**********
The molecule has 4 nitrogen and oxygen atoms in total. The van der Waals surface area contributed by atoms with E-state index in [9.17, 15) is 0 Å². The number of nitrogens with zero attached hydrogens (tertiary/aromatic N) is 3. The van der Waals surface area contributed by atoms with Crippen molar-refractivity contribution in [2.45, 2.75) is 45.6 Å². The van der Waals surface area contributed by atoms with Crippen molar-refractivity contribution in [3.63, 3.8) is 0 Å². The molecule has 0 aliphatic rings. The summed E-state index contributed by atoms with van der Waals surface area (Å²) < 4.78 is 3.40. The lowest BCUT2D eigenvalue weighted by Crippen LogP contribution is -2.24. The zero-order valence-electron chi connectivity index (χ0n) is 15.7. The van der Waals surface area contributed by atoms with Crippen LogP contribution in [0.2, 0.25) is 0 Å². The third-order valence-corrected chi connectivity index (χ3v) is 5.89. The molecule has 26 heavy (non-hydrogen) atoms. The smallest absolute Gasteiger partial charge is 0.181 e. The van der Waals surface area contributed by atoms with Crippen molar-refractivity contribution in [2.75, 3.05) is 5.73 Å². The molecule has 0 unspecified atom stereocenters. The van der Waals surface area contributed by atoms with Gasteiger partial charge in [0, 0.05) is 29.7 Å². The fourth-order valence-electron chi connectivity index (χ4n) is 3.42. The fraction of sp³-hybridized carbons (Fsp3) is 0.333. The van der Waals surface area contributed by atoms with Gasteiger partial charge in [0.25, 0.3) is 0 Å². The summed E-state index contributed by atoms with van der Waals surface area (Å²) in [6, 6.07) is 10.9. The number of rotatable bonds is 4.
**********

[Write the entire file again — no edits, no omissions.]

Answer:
The molecule has 4 nitrogen and oxygen atoms in total. The van der Waals surface area contributed by atoms with E-state index in [9.17, 15) is 0 Å². The number of nitrogens with zero attached hydrogens (tertiary/aromatic N) is 3. The van der Waals surface area contributed by atoms with Crippen molar-refractivity contribution in [2.45, 2.75) is 45.6 Å². The van der Waals surface area contributed by atoms with Crippen molar-refractivity contribution in [3.63, 3.8) is 0 Å². The molecule has 0 aliphatic rings. The summed E-state index contributed by atoms with van der Waals surface area (Å²) < 4.78 is 3.40. The lowest BCUT2D eigenvalue weighted by Crippen LogP contribution is -2.24. The zero-order valence-electron chi connectivity index (χ0n) is 15.7. The van der Waals surface area contributed by atoms with Crippen LogP contribution in [0.2, 0.25) is 0 Å². The third-order valence-corrected chi connectivity index (χ3v) is 5.89. The molecule has 26 heavy (non-hydrogen) atoms. The smallest absolute Gasteiger partial charge is 0.181 e. The van der Waals surface area contributed by atoms with Crippen molar-refractivity contribution in [2.75, 3.05) is 5.73 Å². The molecule has 0 unspecified atom stereocenters. The van der Waals surface area contributed by atoms with Gasteiger partial charge in [0, 0.05) is 29.7 Å². The fourth-order valence-electron chi connectivity index (χ4n) is 3.42. The fraction of sp³-hybridized carbons (Fsp3) is 0.333. The van der Waals surface area contributed by atoms with Gasteiger partial charge in [0.25, 0.3) is 0 Å². The summed E-state index contributed by atoms with van der Waals surface area (Å²) in [6, 6.07) is 10.9. The number of rotatable bonds is 4.